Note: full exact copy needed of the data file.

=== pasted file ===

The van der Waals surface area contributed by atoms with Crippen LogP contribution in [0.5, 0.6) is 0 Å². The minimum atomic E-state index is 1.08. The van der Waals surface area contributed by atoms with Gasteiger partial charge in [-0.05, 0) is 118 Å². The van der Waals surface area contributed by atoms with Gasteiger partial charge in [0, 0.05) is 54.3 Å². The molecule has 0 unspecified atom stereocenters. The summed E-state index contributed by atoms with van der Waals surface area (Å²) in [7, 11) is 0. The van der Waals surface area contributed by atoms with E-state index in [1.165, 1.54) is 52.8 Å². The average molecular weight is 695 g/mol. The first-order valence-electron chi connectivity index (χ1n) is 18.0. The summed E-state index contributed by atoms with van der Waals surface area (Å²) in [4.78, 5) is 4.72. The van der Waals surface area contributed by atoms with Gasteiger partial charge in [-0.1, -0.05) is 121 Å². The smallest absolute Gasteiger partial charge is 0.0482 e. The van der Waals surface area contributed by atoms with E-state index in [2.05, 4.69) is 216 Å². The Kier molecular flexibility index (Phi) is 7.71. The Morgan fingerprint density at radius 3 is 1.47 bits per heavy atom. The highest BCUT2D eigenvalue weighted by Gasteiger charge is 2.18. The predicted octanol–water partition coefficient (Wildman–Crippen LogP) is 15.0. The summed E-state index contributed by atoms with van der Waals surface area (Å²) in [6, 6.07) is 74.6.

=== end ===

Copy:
The van der Waals surface area contributed by atoms with Crippen LogP contribution in [0.5, 0.6) is 0 Å². The minimum atomic E-state index is 1.08. The van der Waals surface area contributed by atoms with Gasteiger partial charge in [-0.05, 0) is 118 Å². The van der Waals surface area contributed by atoms with Gasteiger partial charge in [0, 0.05) is 54.3 Å². The molecule has 0 unspecified atom stereocenters. The summed E-state index contributed by atoms with van der Waals surface area (Å²) in [7, 11) is 0. The van der Waals surface area contributed by atoms with E-state index in [1.165, 1.54) is 52.8 Å². The average molecular weight is 695 g/mol. The first-order valence-electron chi connectivity index (χ1n) is 18.0. The summed E-state index contributed by atoms with van der Waals surface area (Å²) in [4.78, 5) is 4.72. The van der Waals surface area contributed by atoms with Gasteiger partial charge in [-0.1, -0.05) is 121 Å². The smallest absolute Gasteiger partial charge is 0.0482 e. The van der Waals surface area contributed by atoms with E-state index in [2.05, 4.69) is 216 Å². The Kier molecular flexibility index (Phi) is 7.71. The Morgan fingerprint density at radius 3 is 1.47 bits per heavy atom. The highest BCUT2D eigenvalue weighted by Gasteiger charge is 2.18. The predicted octanol–water partition coefficient (Wildman–Crippen LogP) is 15.0. The summed E-state index contributed by atoms with van der Waals surface area (Å²) in [6, 6.07) is 74.6.